This book is essentially a program, and a record of the day's events for the grand opening celebration. The book was printed by R. R. Donnelley and Sons at the Lakeside Press, Chicago, under the supervision of Herbert S. Stone and Company. The book is cloth bound in green linen, measures 7-inches by 4 1/2-inches, with 71 pages. The head bolts are unopened and the leaves have a fore-edge deckle. A number of black and white photo plates are pasted into the body. The plates include: a portrait of Mark Skinner, with an image of his signature and the words 'Yours Truly' beneath, various photographs of the building's interior and exterior, and a plan of the main floor.

The building was actually built by Frances Skinner Willing, in memory of her father, Mark Skinner, and has actually spend most of its history as a private, subscription library. Only since 2003 have the Manchester voters have supported the library, in part, making it more of a public library, as we traditionally think of them. In addition to Frances Skinner Willing's generous gift, the library has also received two other substantial donations in its past, from two separate, unmarried women. Sounds like a wonderful tradition.

Wednesday, May 5, 2010

dune messiah

Dune Messiah, by Frank Herbert is the second book in Herbert's original trilogy. Dune Messiah felt, in a lot of ways, like the middle book in a trilogy; by the time I finished it I felt like the bridge between the first book, and what comes next, was built here.

In the introduction, Herbert's son Brian Herbert, says as much, and complains about faithful readers of the first book, being short sighted in their views of his father's efforts in the second installment of the Dune series. It's also clear that the younger Herbert both loves and looks up to his father, saying of him, "If he had been a politician, he would have been an honorable one, perhaps even one of our greatest presidents." Brian Herbert also wrote a biography of his late father, entitled Dreamer of Dune.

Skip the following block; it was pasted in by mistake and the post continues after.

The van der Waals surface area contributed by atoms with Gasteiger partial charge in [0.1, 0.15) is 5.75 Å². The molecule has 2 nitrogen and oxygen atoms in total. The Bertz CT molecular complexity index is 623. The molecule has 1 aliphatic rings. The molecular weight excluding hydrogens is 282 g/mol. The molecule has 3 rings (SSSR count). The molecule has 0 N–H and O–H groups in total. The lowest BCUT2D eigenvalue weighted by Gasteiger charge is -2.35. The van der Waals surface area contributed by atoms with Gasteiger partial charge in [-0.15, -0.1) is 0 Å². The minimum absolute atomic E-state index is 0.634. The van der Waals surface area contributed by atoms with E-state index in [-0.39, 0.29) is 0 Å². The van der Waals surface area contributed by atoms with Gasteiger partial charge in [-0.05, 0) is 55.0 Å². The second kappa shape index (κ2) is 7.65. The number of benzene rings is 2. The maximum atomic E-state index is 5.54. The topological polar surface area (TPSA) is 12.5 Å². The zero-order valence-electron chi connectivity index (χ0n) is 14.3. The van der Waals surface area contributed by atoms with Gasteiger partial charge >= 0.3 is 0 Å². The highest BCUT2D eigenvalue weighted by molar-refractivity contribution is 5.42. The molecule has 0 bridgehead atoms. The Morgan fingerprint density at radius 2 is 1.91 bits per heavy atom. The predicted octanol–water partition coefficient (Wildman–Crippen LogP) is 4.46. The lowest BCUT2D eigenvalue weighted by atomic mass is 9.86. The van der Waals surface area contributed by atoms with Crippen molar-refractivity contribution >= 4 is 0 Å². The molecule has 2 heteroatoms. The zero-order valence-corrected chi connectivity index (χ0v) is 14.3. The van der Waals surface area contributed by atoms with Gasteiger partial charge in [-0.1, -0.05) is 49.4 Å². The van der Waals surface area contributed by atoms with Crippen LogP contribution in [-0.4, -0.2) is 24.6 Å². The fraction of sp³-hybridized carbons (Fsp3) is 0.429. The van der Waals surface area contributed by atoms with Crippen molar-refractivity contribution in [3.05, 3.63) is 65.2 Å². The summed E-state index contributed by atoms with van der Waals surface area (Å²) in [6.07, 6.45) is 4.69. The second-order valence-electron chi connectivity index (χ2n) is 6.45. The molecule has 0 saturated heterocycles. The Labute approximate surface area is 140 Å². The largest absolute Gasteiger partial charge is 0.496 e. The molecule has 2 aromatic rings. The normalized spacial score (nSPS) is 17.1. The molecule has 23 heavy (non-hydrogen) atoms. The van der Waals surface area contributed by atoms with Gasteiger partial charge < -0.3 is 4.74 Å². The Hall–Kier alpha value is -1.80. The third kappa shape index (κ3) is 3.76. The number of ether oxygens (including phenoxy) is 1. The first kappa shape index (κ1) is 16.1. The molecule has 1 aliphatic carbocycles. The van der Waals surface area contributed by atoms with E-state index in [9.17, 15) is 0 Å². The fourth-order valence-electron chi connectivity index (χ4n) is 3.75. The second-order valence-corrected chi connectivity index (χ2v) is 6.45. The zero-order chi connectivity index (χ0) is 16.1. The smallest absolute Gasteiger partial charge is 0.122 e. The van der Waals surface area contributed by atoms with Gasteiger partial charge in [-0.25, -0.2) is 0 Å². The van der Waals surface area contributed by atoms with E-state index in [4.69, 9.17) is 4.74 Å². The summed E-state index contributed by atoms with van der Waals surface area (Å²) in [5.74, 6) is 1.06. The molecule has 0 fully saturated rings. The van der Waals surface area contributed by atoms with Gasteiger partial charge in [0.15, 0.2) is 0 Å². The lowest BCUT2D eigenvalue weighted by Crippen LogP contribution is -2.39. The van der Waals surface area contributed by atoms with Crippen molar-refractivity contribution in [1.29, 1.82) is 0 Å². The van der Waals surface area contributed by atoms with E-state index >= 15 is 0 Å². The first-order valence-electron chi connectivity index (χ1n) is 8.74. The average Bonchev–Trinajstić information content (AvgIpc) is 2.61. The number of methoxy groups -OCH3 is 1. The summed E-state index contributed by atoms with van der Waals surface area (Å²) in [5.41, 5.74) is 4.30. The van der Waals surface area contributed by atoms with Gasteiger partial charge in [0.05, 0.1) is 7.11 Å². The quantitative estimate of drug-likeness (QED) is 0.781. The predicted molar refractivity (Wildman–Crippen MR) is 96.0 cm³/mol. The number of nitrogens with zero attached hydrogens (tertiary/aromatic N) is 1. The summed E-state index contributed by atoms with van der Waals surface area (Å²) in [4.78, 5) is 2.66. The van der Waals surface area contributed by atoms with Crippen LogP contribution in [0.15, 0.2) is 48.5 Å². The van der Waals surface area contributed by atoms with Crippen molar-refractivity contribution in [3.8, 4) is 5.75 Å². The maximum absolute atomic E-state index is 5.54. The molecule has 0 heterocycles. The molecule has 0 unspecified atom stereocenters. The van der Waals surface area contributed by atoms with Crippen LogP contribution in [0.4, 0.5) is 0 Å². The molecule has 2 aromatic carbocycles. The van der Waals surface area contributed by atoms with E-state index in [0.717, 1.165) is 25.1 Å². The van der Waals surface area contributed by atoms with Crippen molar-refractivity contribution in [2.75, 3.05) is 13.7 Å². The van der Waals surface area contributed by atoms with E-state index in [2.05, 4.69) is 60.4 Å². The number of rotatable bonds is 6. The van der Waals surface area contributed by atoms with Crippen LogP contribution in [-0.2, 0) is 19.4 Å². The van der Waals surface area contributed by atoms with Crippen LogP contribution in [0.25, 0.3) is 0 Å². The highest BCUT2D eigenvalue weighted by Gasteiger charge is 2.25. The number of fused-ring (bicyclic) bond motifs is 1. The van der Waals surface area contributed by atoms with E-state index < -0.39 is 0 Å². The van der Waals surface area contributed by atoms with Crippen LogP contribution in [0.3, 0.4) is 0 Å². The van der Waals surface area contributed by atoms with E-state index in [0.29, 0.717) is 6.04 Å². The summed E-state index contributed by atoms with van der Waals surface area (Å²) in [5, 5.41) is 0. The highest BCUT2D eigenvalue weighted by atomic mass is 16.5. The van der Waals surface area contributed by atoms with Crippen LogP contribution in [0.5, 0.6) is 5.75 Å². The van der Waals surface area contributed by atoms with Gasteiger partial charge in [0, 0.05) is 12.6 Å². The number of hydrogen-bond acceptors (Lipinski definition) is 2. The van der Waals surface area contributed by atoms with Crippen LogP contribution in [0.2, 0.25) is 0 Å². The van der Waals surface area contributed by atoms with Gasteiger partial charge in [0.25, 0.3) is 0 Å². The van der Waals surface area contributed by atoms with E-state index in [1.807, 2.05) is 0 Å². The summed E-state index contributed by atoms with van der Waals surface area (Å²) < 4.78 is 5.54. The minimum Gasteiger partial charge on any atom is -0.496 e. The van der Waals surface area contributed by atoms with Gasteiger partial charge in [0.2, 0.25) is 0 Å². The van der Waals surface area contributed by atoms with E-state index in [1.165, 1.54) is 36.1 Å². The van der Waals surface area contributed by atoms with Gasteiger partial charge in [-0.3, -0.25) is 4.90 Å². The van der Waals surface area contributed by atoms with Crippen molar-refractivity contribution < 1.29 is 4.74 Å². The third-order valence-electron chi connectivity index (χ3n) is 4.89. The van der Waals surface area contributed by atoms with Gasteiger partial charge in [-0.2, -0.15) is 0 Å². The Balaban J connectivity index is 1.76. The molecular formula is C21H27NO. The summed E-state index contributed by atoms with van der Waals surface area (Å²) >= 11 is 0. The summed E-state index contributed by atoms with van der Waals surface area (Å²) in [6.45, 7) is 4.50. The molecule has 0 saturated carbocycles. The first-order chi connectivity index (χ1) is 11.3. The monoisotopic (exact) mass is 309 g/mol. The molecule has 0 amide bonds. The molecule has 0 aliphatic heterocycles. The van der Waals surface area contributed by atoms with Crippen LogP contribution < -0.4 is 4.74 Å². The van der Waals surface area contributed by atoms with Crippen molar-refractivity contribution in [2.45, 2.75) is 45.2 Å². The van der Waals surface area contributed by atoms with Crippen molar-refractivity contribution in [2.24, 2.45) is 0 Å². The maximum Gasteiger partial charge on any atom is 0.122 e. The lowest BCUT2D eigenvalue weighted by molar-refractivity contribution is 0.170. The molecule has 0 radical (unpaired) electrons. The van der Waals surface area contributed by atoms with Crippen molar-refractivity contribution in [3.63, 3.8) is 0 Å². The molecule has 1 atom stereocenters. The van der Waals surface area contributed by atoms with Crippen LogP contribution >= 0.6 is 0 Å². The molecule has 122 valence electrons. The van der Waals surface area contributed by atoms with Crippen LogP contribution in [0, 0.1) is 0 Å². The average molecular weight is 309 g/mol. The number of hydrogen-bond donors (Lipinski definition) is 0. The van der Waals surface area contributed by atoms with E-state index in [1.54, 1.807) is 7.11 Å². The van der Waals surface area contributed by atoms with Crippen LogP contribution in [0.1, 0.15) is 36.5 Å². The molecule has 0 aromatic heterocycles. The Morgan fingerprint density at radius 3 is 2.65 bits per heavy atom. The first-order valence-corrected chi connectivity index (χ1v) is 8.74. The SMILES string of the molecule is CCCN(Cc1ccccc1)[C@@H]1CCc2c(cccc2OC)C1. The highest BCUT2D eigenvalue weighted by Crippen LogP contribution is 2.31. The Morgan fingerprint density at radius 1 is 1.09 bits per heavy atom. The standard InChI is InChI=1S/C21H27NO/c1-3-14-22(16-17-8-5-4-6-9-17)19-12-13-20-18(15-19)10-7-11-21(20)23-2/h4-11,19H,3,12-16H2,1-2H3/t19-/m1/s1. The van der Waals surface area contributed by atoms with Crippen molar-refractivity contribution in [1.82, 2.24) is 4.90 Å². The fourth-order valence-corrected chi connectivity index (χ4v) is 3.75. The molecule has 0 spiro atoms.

I'm pretty sure I read Dune when I was a teenager as well, but the politics were beyond me and I didn't read any of the other books. I've read it again, but it's been over a year and probably longer since, but the story came back as I read through this second adventure on the desert planet. 12 years has past since the end of that story if I remember correctly, but I also remember that some of the ages of the characters didn't seem to add up to what thought they should be, so I've got something wrong. I'll tell you what I don't understand, and that's why a better movie couldn't be made from these books. It's seems ripe; but that silly thing with Sting, come on. And wasn't there another one with that dude from Twin Peaks that was on TV a few years ago? Maybe I'm getting them mixed up.

Anyway, the story is short, fast, fun and surprisingly deep. There are all kinds of things going on in this story, and Herbert expects his readers to keep up. That faith he has in us, to follow the complex web of interconnected politics, religion, war, drugs, ecology, love, jealously, economics, family ties, and all the conflicting pressures they place on the leaders in this story, is what I think makes Herbert so popular with his readers.

Herbert went on to write some more books in the Dune series: God Emperor of Dune, Heretics of Dune, and Chapterhouse: Dune. Brian Herbert has also taken up the mantle and has written some Dune books as well, like twelve or thirteen of them! All I have is the original trilogy. I've just started on the last: Children of Dune, and I think I'll see how that goes before getting into anything further.